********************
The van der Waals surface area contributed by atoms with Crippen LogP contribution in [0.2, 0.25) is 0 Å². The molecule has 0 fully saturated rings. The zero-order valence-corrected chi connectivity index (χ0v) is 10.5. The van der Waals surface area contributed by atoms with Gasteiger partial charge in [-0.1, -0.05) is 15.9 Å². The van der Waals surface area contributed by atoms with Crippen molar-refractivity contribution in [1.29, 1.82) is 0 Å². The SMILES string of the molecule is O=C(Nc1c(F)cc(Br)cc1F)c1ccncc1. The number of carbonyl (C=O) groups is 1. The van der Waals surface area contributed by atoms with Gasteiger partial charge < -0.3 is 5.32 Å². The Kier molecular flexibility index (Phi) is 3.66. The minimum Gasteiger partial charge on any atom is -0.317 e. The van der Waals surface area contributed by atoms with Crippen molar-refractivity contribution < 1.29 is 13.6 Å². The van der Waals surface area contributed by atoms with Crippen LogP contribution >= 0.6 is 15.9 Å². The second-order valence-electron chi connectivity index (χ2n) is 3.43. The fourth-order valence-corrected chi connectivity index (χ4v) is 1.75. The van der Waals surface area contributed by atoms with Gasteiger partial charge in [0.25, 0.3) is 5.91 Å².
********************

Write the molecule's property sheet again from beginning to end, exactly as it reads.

The van der Waals surface area contributed by atoms with Crippen LogP contribution in [0.2, 0.25) is 0 Å². The molecule has 0 fully saturated rings. The zero-order valence-corrected chi connectivity index (χ0v) is 10.5. The van der Waals surface area contributed by atoms with Gasteiger partial charge in [-0.1, -0.05) is 15.9 Å². The van der Waals surface area contributed by atoms with Crippen molar-refractivity contribution in [1.29, 1.82) is 0 Å². The SMILES string of the molecule is O=C(Nc1c(F)cc(Br)cc1F)c1ccncc1. The number of carbonyl (C=O) groups is 1. The van der Waals surface area contributed by atoms with Gasteiger partial charge < -0.3 is 5.32 Å². The Kier molecular flexibility index (Phi) is 3.66. The minimum Gasteiger partial charge on any atom is -0.317 e. The van der Waals surface area contributed by atoms with Crippen molar-refractivity contribution < 1.29 is 13.6 Å². The van der Waals surface area contributed by atoms with Crippen LogP contribution >= 0.6 is 15.9 Å². The second-order valence-electron chi connectivity index (χ2n) is 3.43. The fourth-order valence-corrected chi connectivity index (χ4v) is 1.75. The van der Waals surface area contributed by atoms with Gasteiger partial charge in [0.25, 0.3) is 5.91 Å².